Executives at L’Oreal-owned CeraVe also witnessed a shift from skin care being about anti-wrinkle to a renewed focus on moisturization. Thomas Allison, global vice president of L’Oréal dermatological beauty brands and one of the founders of CeraVe, said that the brand has been focused on moisturization since its beginning. 

Sales of Jergens and Curel also shot up, according to Karen Frank, president of Kao mass business for Americas and European region headquartered in Cincinnati. “With all that hand washing, people needed to moisturize,” she said.

Consumer focus on hand and body care enticed Joey Shamah, co-founder of E.l.f. who now heads up New York-based AS Beauty, to launch a new line in the fall under the Julep banner called Protection Collection. The range includes hand sanitizing wipes, sanitizing spray, hand sanitizer individual wipes, gel hand sanitizer, hand sanitizing lotion and restorative hand salve. Price points range from $3 to $8. 

“Beauty and wellness now go hand in hand. As a skin care and makeup line, we felt it was essential in the current climate to add antibacterial and protection items to our offering. It’s become just as much a part of all our daily routine as moisturizer and lip balm,” Shamah said.  “As people return to their offices and start to travel again, we anticipate that the diligence to extra cleaning habits will continue. While the development of these products was prompted by the current climate, we believe they’ll quickly become best sellers and part of our core line. They are aligned with overall brand direction, serving the skin care and beauty needs of the busy woman who needs her basics covered.”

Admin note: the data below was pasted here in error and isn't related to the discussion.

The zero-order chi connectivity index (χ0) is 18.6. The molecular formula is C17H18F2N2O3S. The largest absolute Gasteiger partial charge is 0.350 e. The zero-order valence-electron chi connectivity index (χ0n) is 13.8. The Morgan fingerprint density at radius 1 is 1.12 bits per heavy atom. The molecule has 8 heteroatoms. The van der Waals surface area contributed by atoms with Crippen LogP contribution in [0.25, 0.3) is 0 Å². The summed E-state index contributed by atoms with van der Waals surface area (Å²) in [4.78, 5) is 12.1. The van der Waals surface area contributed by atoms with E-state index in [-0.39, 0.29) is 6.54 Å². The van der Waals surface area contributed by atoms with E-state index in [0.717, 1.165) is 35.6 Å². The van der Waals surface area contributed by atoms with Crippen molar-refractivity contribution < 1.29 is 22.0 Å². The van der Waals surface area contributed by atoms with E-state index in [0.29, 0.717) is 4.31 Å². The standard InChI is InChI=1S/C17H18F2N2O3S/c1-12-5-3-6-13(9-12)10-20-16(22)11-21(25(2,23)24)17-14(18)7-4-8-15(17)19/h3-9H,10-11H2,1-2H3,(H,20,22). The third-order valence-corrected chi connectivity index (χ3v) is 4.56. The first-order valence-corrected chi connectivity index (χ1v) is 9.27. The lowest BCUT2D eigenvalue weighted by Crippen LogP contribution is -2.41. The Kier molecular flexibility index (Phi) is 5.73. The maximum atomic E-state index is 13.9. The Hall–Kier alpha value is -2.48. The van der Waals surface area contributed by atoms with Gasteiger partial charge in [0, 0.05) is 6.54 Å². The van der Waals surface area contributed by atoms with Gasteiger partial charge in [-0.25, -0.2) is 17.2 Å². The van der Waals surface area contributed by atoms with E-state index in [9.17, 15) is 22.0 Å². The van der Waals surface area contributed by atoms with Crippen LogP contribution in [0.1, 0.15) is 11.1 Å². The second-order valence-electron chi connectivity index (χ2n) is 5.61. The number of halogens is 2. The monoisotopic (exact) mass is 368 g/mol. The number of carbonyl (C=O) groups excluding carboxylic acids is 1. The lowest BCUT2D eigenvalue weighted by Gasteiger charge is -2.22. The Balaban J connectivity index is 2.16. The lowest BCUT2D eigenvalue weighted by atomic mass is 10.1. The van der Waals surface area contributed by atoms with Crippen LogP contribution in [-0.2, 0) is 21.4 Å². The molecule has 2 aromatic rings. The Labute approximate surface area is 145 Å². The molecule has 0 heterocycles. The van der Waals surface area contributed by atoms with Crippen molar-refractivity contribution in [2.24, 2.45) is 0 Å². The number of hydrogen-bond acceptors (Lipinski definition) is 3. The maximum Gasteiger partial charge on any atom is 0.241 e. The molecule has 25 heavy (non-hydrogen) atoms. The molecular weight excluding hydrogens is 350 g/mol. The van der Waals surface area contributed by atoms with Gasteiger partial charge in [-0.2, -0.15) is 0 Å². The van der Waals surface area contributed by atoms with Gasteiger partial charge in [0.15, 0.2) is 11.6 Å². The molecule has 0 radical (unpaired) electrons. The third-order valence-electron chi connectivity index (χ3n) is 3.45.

Private-label hand and body care got a shot in the arm when consumers could not find their traditional brand after the rush to stockpile. Woonsocket, R.I.-based CVS Pharmacy recently rolled out more than 80 products under the Live Better by CVS Health logo. The packaging is at least 80% recyclable. 

“We are committed to creating quality, innovative and industry-leading products that empower our customers to make self-care a part of their everyday health,” said Brenda Lord, vice president of store brands at CVS Health. “Holistic wellness is a personal journey. With the unveiling of so many new Live Better product offerings, customers have access to high-quality ingredients that reflect the latest wellness trends at a good value.”